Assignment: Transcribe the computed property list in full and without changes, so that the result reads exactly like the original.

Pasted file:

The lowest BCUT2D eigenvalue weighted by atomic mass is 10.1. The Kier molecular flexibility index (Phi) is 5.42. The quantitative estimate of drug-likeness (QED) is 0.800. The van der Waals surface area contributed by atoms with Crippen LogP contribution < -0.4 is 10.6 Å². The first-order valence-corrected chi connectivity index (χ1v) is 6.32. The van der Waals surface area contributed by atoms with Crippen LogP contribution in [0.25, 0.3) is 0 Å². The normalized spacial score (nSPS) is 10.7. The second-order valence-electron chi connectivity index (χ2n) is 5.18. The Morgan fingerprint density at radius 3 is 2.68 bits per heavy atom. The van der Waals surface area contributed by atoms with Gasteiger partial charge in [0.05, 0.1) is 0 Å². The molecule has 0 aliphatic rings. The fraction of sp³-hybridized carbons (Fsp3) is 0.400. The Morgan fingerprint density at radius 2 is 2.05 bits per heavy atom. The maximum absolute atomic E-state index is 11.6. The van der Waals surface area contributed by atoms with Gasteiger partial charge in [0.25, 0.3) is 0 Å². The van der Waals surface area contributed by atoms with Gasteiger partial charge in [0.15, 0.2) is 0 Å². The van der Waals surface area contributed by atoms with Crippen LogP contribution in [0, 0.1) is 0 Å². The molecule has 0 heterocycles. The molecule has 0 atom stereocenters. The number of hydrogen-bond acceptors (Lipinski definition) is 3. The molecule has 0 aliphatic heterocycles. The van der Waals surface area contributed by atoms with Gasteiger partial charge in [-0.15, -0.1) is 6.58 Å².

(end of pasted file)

The lowest BCUT2D eigenvalue weighted by atomic mass is 10.1. The Kier molecular flexibility index (Phi) is 5.42. The quantitative estimate of drug-likeness (QED) is 0.800. The van der Waals surface area contributed by atoms with Crippen LogP contribution < -0.4 is 10.6 Å². The first-order valence-corrected chi connectivity index (χ1v) is 6.32. The van der Waals surface area contributed by atoms with Crippen LogP contribution in [0.25, 0.3) is 0 Å². The normalized spacial score (nSPS) is 10.7. The second-order valence-electron chi connectivity index (χ2n) is 5.18. The Morgan fingerprint density at radius 3 is 2.68 bits per heavy atom. The van der Waals surface area contributed by atoms with Gasteiger partial charge in [0.05, 0.1) is 0 Å². The molecule has 0 aliphatic rings. The fraction of sp³-hybridized carbons (Fsp3) is 0.400. The Morgan fingerprint density at radius 2 is 2.05 bits per heavy atom. The maximum absolute atomic E-state index is 11.6. The van der Waals surface area contributed by atoms with Gasteiger partial charge in [0.25, 0.3) is 0 Å². The van der Waals surface area contributed by atoms with Gasteiger partial charge in [0.15, 0.2) is 0 Å². The van der Waals surface area contributed by atoms with Crippen LogP contribution in [0, 0.1) is 0 Å². The molecule has 0 heterocycles. The molecule has 0 atom stereocenters. The number of hydrogen-bond acceptors (Lipinski definition) is 3. The molecule has 0 aliphatic heterocycles. The van der Waals surface area contributed by atoms with Gasteiger partial charge in [-0.15, -0.1) is 6.58 Å².